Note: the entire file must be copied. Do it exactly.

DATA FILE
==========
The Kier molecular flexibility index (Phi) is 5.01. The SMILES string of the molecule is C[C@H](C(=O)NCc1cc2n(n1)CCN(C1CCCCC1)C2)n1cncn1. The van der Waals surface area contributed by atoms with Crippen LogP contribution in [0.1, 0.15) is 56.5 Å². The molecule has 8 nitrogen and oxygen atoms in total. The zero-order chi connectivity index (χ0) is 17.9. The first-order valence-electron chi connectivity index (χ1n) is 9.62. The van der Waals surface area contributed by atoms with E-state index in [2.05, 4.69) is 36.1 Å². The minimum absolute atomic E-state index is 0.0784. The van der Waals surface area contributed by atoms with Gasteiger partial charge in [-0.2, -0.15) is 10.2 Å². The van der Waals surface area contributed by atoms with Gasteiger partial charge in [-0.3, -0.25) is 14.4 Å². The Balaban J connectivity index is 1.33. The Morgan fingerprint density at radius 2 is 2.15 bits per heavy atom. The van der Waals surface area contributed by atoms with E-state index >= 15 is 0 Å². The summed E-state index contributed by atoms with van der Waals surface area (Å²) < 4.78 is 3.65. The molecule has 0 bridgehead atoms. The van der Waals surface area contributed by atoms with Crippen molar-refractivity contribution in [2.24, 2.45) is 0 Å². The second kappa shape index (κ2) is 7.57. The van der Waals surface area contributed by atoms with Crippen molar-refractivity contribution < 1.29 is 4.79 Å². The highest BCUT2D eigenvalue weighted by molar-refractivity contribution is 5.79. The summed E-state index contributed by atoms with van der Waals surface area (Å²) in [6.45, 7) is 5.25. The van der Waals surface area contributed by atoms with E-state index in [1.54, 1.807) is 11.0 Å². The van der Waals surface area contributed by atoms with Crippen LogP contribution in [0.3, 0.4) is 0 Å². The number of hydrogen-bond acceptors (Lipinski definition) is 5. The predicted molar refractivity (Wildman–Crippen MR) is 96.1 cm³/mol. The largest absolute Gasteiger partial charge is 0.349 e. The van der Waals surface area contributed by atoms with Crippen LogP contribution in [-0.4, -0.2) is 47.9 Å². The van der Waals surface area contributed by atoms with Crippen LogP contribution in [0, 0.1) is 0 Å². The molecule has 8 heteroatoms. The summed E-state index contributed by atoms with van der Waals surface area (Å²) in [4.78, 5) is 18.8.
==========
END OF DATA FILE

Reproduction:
The Kier molecular flexibility index (Phi) is 5.01. The SMILES string of the molecule is C[C@H](C(=O)NCc1cc2n(n1)CCN(C1CCCCC1)C2)n1cncn1. The van der Waals surface area contributed by atoms with Crippen LogP contribution in [0.1, 0.15) is 56.5 Å². The molecule has 8 nitrogen and oxygen atoms in total. The zero-order chi connectivity index (χ0) is 17.9. The first-order valence-electron chi connectivity index (χ1n) is 9.62. The van der Waals surface area contributed by atoms with E-state index in [2.05, 4.69) is 36.1 Å². The minimum absolute atomic E-state index is 0.0784. The van der Waals surface area contributed by atoms with Gasteiger partial charge in [-0.2, -0.15) is 10.2 Å². The van der Waals surface area contributed by atoms with Gasteiger partial charge in [-0.3, -0.25) is 14.4 Å². The Balaban J connectivity index is 1.33. The Morgan fingerprint density at radius 2 is 2.15 bits per heavy atom. The van der Waals surface area contributed by atoms with E-state index >= 15 is 0 Å². The summed E-state index contributed by atoms with van der Waals surface area (Å²) < 4.78 is 3.65. The molecule has 0 bridgehead atoms. The van der Waals surface area contributed by atoms with Crippen molar-refractivity contribution in [2.24, 2.45) is 0 Å². The second kappa shape index (κ2) is 7.57. The van der Waals surface area contributed by atoms with Crippen molar-refractivity contribution < 1.29 is 4.79 Å². The highest BCUT2D eigenvalue weighted by molar-refractivity contribution is 5.79. The summed E-state index contributed by atoms with van der Waals surface area (Å²) in [6.45, 7) is 5.25. The van der Waals surface area contributed by atoms with E-state index in [1.54, 1.807) is 11.0 Å². The van der Waals surface area contributed by atoms with Crippen LogP contribution in [0.3, 0.4) is 0 Å². The number of hydrogen-bond acceptors (Lipinski definition) is 5. The predicted molar refractivity (Wildman–Crippen MR) is 96.1 cm³/mol. The largest absolute Gasteiger partial charge is 0.349 e. The van der Waals surface area contributed by atoms with Crippen LogP contribution in [-0.4, -0.2) is 47.9 Å². The van der Waals surface area contributed by atoms with Crippen LogP contribution in [0, 0.1) is 0 Å². The molecule has 8 heteroatoms. The summed E-state index contributed by atoms with van der Waals surface area (Å²) in [4.78, 5) is 18.8.